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BMW 3-Series (E90 E92) Forum > E90 / E92 / E93 3-series Technical Forums > Suspension | Brakes | Chassis > 2007 335i Brake Job: Ripped off or fair price??



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      10-05-2011, 09:32 PM   #23
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If you did it at the BMW dealer, the price you quoted is actually on the low side. Dealers easily charge $1500 for a brake job on 335i. Which is expected, considering that an oil change on 335i is $150.

The real question is whether you really needed your brakes replaced...
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      10-05-2011, 09:59 PM   #24
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Originally Posted by CirrusSR22 View Post
This was after 85,000 miles of "old-people" driving.
.
People aren't that hard on their cars when they reach their mid to late 30's
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      10-05-2011, 10:17 PM   #25
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price may or may not be bullshit based on dealer and area. certainly not outside the realm of possibility. regardless though, dealer prices are insane for work like brakes.

you can buy bmw brake pads, rotors, and the sensor online for cheap and pretty much any mechanic could do the job without special tools and for much less.

HERES the real question... DID the car need both done now? the odds of both being as bad as the dealer made it out are low. also how come the CBS countdown didnt indicate this. there is also a sensor that wears down that will trigger a light.

our cars are pretty advanced and so is the system they use to read our key when we drop the car off. if she sat down with the SA while dropping off the car, and he read the key, he should have known that the cars computer was calling for new brakes before she even left the dealership.

i would ask to see the records from when she dropped it off, what info was on the key about the CBS status and what the car was asking for.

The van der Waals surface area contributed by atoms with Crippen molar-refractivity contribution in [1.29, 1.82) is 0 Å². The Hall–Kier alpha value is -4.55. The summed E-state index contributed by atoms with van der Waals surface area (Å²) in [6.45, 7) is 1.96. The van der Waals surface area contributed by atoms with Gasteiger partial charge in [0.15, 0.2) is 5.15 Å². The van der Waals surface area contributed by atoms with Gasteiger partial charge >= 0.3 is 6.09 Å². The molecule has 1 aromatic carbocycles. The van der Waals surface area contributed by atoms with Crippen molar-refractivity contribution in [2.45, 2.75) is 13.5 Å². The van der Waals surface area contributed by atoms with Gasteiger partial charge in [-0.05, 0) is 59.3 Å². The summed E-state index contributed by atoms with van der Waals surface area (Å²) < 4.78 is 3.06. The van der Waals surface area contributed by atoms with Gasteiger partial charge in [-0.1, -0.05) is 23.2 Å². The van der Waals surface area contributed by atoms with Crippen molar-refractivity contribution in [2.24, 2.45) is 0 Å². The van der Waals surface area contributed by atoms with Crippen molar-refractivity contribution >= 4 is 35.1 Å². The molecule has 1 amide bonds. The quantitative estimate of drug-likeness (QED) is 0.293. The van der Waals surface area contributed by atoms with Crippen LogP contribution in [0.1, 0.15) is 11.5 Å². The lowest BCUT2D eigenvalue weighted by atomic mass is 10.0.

i would also look at the paper work and see if they actually quoted any thicknesses for the remaining material on the pads and rotors. the sensor wears down at a certain point (its is clipped in the pad) and if the car didnt show the sensor how was the pad actually that worn down. then i would be on the phone with BMWNA asking how a pad can wear down to the thickness quoted on the paperwork without the sensor going off. Then arrange to meet with the the BMWNA rep for your area.

If they did this to you, they have done it to others, he can look at records and find a trend and go after their ass.

Remind your SA that you cannot give them all 5's if you aren't satisfied.

When i get pissed at my dealer, i walk in with a red folder full of car records, ask them to print out my cars history, i make sure i have BMWNA written on the folder real big with a sharpie and the phone number underneath. It gets their attention.
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      10-05-2011, 10:22 PM   #26
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I got quoted 800 for front brakes only over the weekend. No one knows if you needed them or not but it's certainly possible after 25k miles. Like others have said it's a real dealer price but double what it should cost. I'm ordering pads and rotors and doing it myself. I can do all 4 rotors and pads for 700 using oem parts. Less if using other quality brands.
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      10-05-2011, 10:24 PM   #27
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i paid 500 for centric drilled and slotted rotors and sensors and about 120 for bads...150 for install...and at 25k new brakes??? very unlikely
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      10-06-2011, 11:16 AM   #28
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At 25k aren't the brakes still covered under the maintenance plan?
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      10-06-2011, 11:30 AM   #29
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Originally Posted by swheeler View Post
At 25k aren't the brakes still covered under the maintenance plan?
Under mileage, over time.
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      10-06-2011, 11:43 AM   #30
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$60 for a brake job at discount tire
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      10-07-2011, 10:57 PM   #31